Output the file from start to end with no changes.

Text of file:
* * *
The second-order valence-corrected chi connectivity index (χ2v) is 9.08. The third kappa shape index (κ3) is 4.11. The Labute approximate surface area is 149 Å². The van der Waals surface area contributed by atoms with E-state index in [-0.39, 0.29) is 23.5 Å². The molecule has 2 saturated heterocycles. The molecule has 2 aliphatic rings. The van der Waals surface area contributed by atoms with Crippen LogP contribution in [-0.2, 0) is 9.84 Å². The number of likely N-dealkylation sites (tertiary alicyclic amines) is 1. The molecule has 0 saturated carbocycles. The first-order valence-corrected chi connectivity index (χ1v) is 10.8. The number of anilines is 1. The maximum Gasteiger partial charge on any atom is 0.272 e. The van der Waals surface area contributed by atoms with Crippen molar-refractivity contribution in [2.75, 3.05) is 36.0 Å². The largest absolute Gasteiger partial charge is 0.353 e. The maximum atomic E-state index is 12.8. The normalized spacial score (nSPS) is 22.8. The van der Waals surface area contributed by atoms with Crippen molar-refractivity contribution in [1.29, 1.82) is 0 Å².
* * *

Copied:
The second-order valence-corrected chi connectivity index (χ2v) is 9.08. The third kappa shape index (κ3) is 4.11. The Labute approximate surface area is 149 Å². The van der Waals surface area contributed by atoms with E-state index in [-0.39, 0.29) is 23.5 Å². The molecule has 2 saturated heterocycles. The molecule has 2 aliphatic rings. The van der Waals surface area contributed by atoms with Crippen LogP contribution in [-0.2, 0) is 9.84 Å². The number of likely N-dealkylation sites (tertiary alicyclic amines) is 1. The molecule has 0 saturated carbocycles. The first-order valence-corrected chi connectivity index (χ1v) is 10.8. The number of anilines is 1. The maximum Gasteiger partial charge on any atom is 0.272 e. The van der Waals surface area contributed by atoms with Crippen molar-refractivity contribution in [2.75, 3.05) is 36.0 Å². The largest absolute Gasteiger partial charge is 0.353 e. The maximum atomic E-state index is 12.8. The normalized spacial score (nSPS) is 22.8. The van der Waals surface area contributed by atoms with Crippen molar-refractivity contribution in [1.29, 1.82) is 0 Å².